Storey explains this theory with the help of John Bennett and Janet Woollacott’s study of the ever-shifting meaning of the character James Bond. They do not agree that all meaning in a text is already there. Their main point is that “popular fiction is a specific space, with its own ideological economy, making available a historically variable, complex and contradictory range of ideological discourses and counter discourses to be activated in particular conditions of reading” (50).
To further their point they look at the ever-changing view of James Bond. They contest that given the particular era, what Bond films have been out, and the appearance of the Bond girls, all have an effect on how one will read the books. For example, if you watch a Bond movie in the 50’s you will read more into the text about a Cold-war hero, and if you watch the movie in the 70’s you might read more into the text about sexual liberation.

Feminism and Romance Reading

In this section Storey quotes Tania Modleski, who says there are three ways women critics write about romance stories, with “dismissiveness; hostility – tending unfortunately to be aimed at the consumers of the narrative; or, most frequently, a flippant kind of mockery” (60).
Janice Radway conducted a famous study to try and figure out romance reading. She did research on forty-two women in the town of ‘Smithton’. Her first conclusion was “that romantic fantasy is a form of regression in which the reader is imaginatively and emotionally transported to a time ‘when she was the center of the profoundly nurturing individual’s attention’” (62). Having come to this conclusion, Radway feels that “romance reading can be viewed as a means by which women can vicariously, though the hero-heroine relationship, experience the emotional succor which they themselves are expected to provide to others without adequate reciprocation for themselves in their normal day-to-day existence” (62).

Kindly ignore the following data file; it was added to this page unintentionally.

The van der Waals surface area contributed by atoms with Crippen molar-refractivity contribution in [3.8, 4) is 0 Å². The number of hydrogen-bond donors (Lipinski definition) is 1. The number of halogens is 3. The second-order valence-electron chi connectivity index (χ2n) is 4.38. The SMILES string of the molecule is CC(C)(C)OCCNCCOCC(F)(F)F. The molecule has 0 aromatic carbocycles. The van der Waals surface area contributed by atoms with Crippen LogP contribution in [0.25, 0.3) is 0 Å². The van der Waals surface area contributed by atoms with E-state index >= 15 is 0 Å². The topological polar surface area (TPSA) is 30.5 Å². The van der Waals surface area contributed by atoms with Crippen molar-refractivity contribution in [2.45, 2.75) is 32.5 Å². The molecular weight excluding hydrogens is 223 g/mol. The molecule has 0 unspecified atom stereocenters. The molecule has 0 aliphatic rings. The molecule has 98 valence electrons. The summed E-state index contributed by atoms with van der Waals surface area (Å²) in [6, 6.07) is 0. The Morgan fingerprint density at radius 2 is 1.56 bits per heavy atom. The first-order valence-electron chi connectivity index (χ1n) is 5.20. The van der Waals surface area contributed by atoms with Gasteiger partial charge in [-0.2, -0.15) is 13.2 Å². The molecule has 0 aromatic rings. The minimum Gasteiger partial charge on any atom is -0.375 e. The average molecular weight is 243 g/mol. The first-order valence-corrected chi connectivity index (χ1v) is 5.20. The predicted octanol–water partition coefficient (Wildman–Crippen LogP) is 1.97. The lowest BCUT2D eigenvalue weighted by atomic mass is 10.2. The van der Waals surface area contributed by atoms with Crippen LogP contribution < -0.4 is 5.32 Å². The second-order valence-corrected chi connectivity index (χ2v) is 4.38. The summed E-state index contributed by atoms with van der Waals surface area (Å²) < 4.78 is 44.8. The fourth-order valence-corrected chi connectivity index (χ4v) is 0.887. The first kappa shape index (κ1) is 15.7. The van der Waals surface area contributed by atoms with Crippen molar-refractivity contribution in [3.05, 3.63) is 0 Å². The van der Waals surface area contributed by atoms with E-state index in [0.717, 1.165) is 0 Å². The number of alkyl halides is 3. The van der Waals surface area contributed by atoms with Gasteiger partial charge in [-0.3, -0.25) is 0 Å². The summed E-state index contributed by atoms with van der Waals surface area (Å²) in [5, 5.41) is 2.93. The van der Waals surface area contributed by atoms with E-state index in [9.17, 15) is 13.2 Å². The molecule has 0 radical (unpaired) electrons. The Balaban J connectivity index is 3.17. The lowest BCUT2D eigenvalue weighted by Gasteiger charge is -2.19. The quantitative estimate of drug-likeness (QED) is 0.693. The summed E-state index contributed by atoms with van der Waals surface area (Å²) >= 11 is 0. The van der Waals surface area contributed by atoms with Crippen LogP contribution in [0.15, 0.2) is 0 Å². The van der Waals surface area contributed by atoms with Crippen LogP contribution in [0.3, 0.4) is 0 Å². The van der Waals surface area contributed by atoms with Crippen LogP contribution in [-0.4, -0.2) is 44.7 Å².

However, Storey points out that some do not fully agree with Radway’s findings. Critic Ien Ang feels that Radway is perhaps being a little one-sided. She feels that Radway, being a feminist, isn’t seeing beyond her political agenda. Ang feels that feminists can read Romance as pleasure for pleasures sake. Ang, along with Alison Light, feel that Radway made a lot of interesting discoveries with her work but that it is important not to go too overboard into a ‘book-burning legislature’ (68).

1 comment:

Bill said...

I find it interesting that although Hall outlines several theoretical perspectives here (Reception theory, reading formations, the work of Gadamer and Iser, etc.), I really don't perceive much of a distinction between them: they all seem to echo the idea that readers bring historical, personal, and many other contextual elements to the reading of texts, and that this produces myriad interpretations--perhaps as many as there are individual readers.

I think this idea is interesting when compared to what Storey says about the "readings" of television programs in ch. 2; that they have definite limitations based on material and contextual factors (though I believe those limitations are fairly loose.)